What Makes you want Fiction?


As a Sci-Fi/Fantasy writer, I would love to know what makes you want to buy and read fiction? I read that publishers don’t always like to take the risk of fiction because there will always be writers who write about guaranteed money makers such as celebrities.

I don’t want to be that kind of writer. I love reading and writing fantasy, and I think that, if done correctly, fiction can generate just as much money as a book about what Lady Gaga wore to bed last night.

I’ll be the first to admit that I judge a book by its cover. If I’m not hooked byba good cover, there had better be a very good name for me to even pick it up. Next, I like books with a loy of action. Not necessarily plot driven, though. I like good, strong characters to help push the plot along. And if you really want me to buy a Fantasy book, it’d better have dragons. But that’s just out of personal preference.

So, my question to you, the reader and consumer, what makes you want to buy and read fiction? What is that driving point that really hits home and makes you want to buy it? And lastly, how do you like it marketed to you? Obviously nobody likes to be spammed, and I’ll admit that I’m a little afraid to advertise my books on social networks out of fear that they will think I’m just spamming them. But what ways do you like to find out about a book?

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18 thoughts on “What Makes you want Fiction?

  1. I absolutely love fantasy books! They’re the best way to just lose myself. I think the first thing I do is find something

    • with a really great title or cover. That is what usually first draws me in, the other thing that draws me in is when I read the back to find what it’s truly about. And I just read all the time it’s actually the perfect get away when things go wrong at school or something. 🙂

  2. I am the same as you, if I dislike the front cover of the book, I will rarely ever buy it, unless it has come highly recommended by a friend. I also get turned off by books that give too much of the plot away on the blurb, if it practically tells the whole story, I have no motivation to buy the book to find out more.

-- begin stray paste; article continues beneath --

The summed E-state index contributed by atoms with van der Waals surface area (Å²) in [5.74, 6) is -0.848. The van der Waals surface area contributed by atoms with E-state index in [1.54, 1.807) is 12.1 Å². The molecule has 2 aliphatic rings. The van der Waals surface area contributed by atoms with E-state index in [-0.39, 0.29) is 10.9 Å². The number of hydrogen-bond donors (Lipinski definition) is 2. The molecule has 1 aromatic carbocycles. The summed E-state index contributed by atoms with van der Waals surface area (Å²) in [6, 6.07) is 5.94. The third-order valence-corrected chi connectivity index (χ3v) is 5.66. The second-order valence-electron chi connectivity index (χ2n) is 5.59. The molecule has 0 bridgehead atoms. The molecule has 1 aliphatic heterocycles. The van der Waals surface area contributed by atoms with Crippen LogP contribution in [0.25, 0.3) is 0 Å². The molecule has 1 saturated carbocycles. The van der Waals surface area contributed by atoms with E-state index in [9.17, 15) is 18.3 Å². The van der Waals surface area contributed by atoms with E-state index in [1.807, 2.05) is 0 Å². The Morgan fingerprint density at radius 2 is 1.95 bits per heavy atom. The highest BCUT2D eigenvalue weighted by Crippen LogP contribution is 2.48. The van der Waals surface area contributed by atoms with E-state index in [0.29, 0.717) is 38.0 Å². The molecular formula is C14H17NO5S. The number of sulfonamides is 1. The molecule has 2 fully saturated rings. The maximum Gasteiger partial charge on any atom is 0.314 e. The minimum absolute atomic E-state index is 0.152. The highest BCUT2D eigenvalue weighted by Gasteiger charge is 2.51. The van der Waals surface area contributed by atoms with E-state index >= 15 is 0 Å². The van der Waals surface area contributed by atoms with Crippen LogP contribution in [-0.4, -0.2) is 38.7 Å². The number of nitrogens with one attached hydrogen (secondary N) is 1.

For your second question, I love to find out about new books through friends, as well as from reading reviews. You could try to encourage bloggers to review your book, prehaps give away a couple of free copies. But of course you also have to be aware that they can give a negative reviews as well as a positive. There’s always book trailers as well, if they are done correctly they can usually pursuade me to buy the book.
    Hope that helps 🙂

      • Sure 🙂 Now quite often you see book trailers on Amazon, blogs and occasionally on TV as well. Like film trailers, they are great for targeting your audience and getting people interested/intrigued. They are also really great to help give people a feel about what sort of book you have written. For instance when I look at your book cover for Estra Corp I can vaguely assume it is a sci-fi/fantasy type genre, probably aimed more at males because of the font used. Whats to distinguish it from all the other sci-fi fantasy books out there that I could pick and are probably better known? However if you were to use a book trailer you can automatically inform your reader more about your book. You can make it dramatic, happy, sad, sombre with use of music. You can make it fast or slow paced to reflect whether your book is action packed or whether it’s a slow summer read. You can use colours, etc. Not to mention the fact that most people probably prefer to watch something than read it as it takes less mental concentration.
        I seem to remember a blogger I follow doing several posts on book trailers recently, R.H. Culp if you want to check him out http://rhculp.com/
        Does that help? 🙂

  3. I judge a book by its cover too, but it all depends on the blurb whether i buy it or not. I like a story with a plot that pulls me along and i do love deep characters. Throw in some action and i’m sold 🙂 For marketing I tend to think that as long as the majority of posts on twitter etc then i think most people wont mind the odd ‘please check out my blog’
    On a note about trialers check out what Scott Sigler does with his book trailers. This one is a good one

    http://scottsigler.com/library/ancestor

    • Yes, but with potentially more impact as it gives you a good feel of the book 🙂 You can probably find tons of them on Youtube if you want to investigate further 🙂